The corners of your mouth slope upward.
Your eyes light up with a special sparkle.
You feel warmth and true contentment.
There are many things that bring me this sense of deep happiness, and one of them is undoubtedly finishing a project.
The thing is, it doesn’t come naturally for me to work on something just a little bit at a time over a long period until it’s finished. While I am trying to improve my habit-forming skills, what I’m better at is short-term focus.
That means my projects are often completed in shorter, more-intensive bursts. I’m OK with that because done is done regardless of how you got there!
At the beginning of 2015 I had bits and pieces of my 2014 Project Life pages completed, but it was far from complete. In this post I’m sharing the strategy I used to complete all of my pages in less than a month.
How I Approach Project Life
Before I share the step-by-step, I need to back up a bit. Finishing actually begins with starting and specifically, how you start a project. (Hint: It doesn’t start with shopping!)
I’ve never attempted a weekly Project Life album because I knew I’d never be able to keep up. I’m not the most prolific scrapbooker, and as someone who does enjoy storytelling with layouts I certainly wasn’t going to create two albums for a year! I had to craft my own simplified approach.
I combine monthly Project Life spreads in one annual album with layouts, memorabilia, and other pocket page inserts. So instead of 52 pocket page spreads, my albums have just 12 plus a handful of others for holidays or trips. All of this together is sustainable for my lifestyle and neatly fits in one single album.
So completing my 2014 Project Life meant creating 12 spreads from photos to finishing touches. And by simplifying the project before I began, it became that much more “finishable”.
Now please don’t get discouraged; the process I’m sharing below can be followed even if you’re already in the thick of a bigger Project Life album. There’s still time to make course corrections and utilize productivity tricks to get it done!
How I Finished in Less Than 4 Weeks
The secret to this finishing success was batch processing. Instead of completing one spread at a time, I completed each individual step in the process for all the spreads at once.
I estimate that I devoted just 3 hours per week to the process, reducing the time I would have spent by at least half! Here’s how:
Step #1 – Organize Photos (1 hour)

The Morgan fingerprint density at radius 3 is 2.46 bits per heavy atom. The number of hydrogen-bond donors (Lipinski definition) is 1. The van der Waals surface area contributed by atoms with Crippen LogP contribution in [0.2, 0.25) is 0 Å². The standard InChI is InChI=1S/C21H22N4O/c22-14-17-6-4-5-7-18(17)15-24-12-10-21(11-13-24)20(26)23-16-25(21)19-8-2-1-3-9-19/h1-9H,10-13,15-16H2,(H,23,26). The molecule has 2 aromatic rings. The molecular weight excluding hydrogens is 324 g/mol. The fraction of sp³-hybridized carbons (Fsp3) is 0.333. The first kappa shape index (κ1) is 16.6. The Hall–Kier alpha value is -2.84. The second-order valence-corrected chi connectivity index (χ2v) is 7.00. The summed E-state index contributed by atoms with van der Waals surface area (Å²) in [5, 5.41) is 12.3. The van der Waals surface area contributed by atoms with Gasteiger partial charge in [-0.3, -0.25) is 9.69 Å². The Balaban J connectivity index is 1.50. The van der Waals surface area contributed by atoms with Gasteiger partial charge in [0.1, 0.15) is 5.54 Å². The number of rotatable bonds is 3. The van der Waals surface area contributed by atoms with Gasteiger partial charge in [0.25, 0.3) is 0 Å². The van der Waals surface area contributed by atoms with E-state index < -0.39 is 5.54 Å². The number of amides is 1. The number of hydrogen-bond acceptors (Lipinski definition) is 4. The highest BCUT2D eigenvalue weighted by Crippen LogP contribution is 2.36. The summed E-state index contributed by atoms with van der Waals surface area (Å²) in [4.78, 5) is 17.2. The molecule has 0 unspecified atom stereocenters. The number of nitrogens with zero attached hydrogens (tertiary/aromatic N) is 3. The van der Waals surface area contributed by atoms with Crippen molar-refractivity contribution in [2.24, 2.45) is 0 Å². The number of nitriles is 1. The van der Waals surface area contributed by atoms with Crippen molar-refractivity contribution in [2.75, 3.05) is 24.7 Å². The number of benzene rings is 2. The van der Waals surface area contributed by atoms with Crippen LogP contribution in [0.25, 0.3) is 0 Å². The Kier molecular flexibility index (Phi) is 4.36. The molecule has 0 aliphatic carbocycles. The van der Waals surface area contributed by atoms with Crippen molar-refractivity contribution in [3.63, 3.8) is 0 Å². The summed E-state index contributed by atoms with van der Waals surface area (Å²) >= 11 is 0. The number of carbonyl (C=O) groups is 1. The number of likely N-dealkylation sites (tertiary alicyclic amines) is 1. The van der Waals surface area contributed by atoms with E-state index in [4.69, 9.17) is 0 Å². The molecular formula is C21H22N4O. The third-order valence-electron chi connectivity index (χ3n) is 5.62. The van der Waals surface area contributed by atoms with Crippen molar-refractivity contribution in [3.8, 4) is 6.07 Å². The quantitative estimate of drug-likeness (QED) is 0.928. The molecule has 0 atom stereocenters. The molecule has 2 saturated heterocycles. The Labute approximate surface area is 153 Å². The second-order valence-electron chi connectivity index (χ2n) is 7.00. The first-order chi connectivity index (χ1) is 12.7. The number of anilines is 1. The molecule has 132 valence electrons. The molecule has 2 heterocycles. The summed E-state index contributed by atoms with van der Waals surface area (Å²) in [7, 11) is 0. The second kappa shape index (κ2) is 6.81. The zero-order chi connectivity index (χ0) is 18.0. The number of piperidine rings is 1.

Using Lightroom, I sorted my 2014 photos into month folders so that I could see the pool from which to select images. Whether you’re using software or simply folders, basic organization makes the process so much easier.
Step #2 – Select and Edit Photos (3 hours)
My goal was to select 8-10 images per 16-pocket spread. Selected photos were identified in Lightroom with a star rating. Vertical photos were cropped to 3×4 and horizontal photos to 4×6. iPhone photos were often edited using a black & white recipe in RadLab. Exposure and contrast were touched up on DSLR photos with Lightroom.
Step #3 – Print and Insert Photos (2 hours)
I printed all of my photos at home in several sittings and then inserted them in pockets. If you mail order or print at a local photo center, this is where batch work really comes in handy. You’ll only need to print your project photos once!
Step #4 – Add Blank Journaling Cards (1 hour)
With the photos in place I added Project Life cards to the remaining spots, creating a foundational design. I used both cards with journaling areas and filler cards with words or graphics. To visually balance the page, sometimes a few photos moved around.
Step #5 – Add Embellishments (2 hours)
My embellishing was kept fairly minimal, emphasizing small chipboard pieces and word stickers that related to the stories represented on the page. I look at my spreads as a collective story of this month rather than individual stories.
Step #6 – Add Journaling (3 hours)
I journaled on top of photos with a Slick Writer or on journaling cards with a extra fine point Precision Pen. My journaling approach is to combine facts, feelings, and memories. I don’t worry about capturing absolutely everything, but instead focus on documenting my reflections and the meaning behind it all.
If you’re like me and have trouble working on big projects a tiny bit at a time, a simplified approach coupled with intensive bursts might be the most satisfying choice you make this year.
What project could you finish with this batch approach?